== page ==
Ah, the Charlie Sheen defense: “I’m not the one with the problem, it’s everyone else who has the problem!”

    “There is not and has never been a problem with receiving Sacraments at the SSPX. Blog posts like these only cause problems for unity between the SSPX and Novus Ordo ordained priests. ”

    It appears to me that the major cause of problems for unity between the SSPX and the Catholic Church—not “Novus Ordo ordained priests,” that’s risible; you’re talking about the Catholic Church and should have the candor to say so—is the SSPX.

  21. Jucken says:

    As for me I’ll stay with the SSPX no matter what this blog, my bishop, or any Roman official says.

    I for one am going to stay with the Holy Church no matter what anybody says. If the Holy Father tells me to attend Holy Mass at a Fraternité chapel, I ask which. If he tells me to go to China, I ask when.

    Obedience is not a matter of convenience and full communion is not an invention of Vatican II. These things have been around since the beginning of the Church, and everyone has heard about them, except the Fraternité.

    Your message just goes to show how the Fraternité brainwashes the faithful.

  22. Jucken says:

    @David2: I stand corrected. Thank you very much.

  23. @Jucken, you say, “I for one am going to stay with the Holy Church no matter what anybody says. ” Yet this is the common rhetoric of those who claim allegiance to Rome. What if Rome is not Catholic? What if Rome has lost the Faith and the SSPX are the ones closest to the Holy Church? You certainly won’t ever admit it as a legitimate option but is legitimate for those who seek the Truth.

    Rome has lost the Faith.

  24. Fr. W says:

    When you leave Rome, you have become a Protestant.

  25. SimonDodd says:

    Fr. W says:
    “When you leave Rome, you have become a Protestant.”

    A—men! The sheer arrogance of SSPX, perfectly represented by “acatholiclife” is amazing!

    acatholiclife says:
    “What if Rome has lost the Faith and the SSPX are the ones closest to the Holy Church?”

    It hasn’t, it doesn’t, and they aren’t. This was essentially the position of the Orthodox in the great schism; even before there was a new testament, there was consensus that Rome was the measure of orthodoxy, as Cardinal Ratzinger noted on one of his books, and “Rome has erred!” thus became the rallying cry of every schism and heresy from Marcion to LeFebvre. Get behind Him or get behind Him!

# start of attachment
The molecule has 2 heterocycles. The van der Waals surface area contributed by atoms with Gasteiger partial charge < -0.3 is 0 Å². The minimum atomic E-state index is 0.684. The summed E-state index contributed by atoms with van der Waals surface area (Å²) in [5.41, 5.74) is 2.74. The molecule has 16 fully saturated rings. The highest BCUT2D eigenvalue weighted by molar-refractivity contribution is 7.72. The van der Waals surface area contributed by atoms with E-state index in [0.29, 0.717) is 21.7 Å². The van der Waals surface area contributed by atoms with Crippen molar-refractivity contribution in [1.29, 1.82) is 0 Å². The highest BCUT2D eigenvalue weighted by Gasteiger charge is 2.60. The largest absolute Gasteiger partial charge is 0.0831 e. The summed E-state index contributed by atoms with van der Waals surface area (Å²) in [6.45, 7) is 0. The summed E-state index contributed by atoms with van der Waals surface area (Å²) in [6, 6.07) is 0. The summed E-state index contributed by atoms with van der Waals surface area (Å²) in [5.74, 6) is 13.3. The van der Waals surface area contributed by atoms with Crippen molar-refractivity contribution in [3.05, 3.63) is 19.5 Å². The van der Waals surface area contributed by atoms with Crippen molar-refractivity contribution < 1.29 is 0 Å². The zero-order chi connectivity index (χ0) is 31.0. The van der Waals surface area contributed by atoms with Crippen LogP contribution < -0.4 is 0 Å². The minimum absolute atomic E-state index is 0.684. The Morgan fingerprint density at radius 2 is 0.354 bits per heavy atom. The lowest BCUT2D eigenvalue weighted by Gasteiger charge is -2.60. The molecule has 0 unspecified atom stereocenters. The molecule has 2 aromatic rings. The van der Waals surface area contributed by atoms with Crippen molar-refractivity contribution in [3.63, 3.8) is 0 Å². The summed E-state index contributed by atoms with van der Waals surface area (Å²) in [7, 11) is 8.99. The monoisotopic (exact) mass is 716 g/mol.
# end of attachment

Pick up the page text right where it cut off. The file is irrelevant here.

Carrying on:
26. everett says:

    If you believe that “Rome” is no longer Catholic, then you are officially in schism with Rome (and so far as I know, also in schism with the official beliefs of SSPX, though there may be many who unofficially agree with you).

    At best, you are schismatic, at worst you are both schismatic and sedevacantist.

  27. Andrew says:

    I have a number of friends who attend SSPX chapels. Because one of them is quite old, it is possible a funeral might not be long in happening. Would it be OK to receive Holy Communion, at one of their chapels for a Requiem Mass, if it was not a situation where you attend there regularly? I don’t, as while I am sympathetic to the group’s concerns, I believe it is important to frequent the sacraments, in union with Holy Mother Church.

  28. Jucken says:

    Yet this is the common rhetoric of those who claim allegiance to Rome. What if Rome is not Catholic? What if Rome has lost the Faith and the SSPX are the ones closest to the Holy Church?

    Wow, this is wrong on so many levels, I don’t even know where to begin!

    Actually I’d better just let Pastor Aeternus and the Catechism of St. Pius X speak for themselves:

    “Therefore, if anyone says that it is not by the institution of Christ the lord himself (that is to say, by divine law) that blessed Peter should have perpetual successors in the primacy over the whole Church; or that the Roman Pontiff is not the successor of blessed Peter in this primacy: let him be anathema.” (Pastor Aeternus)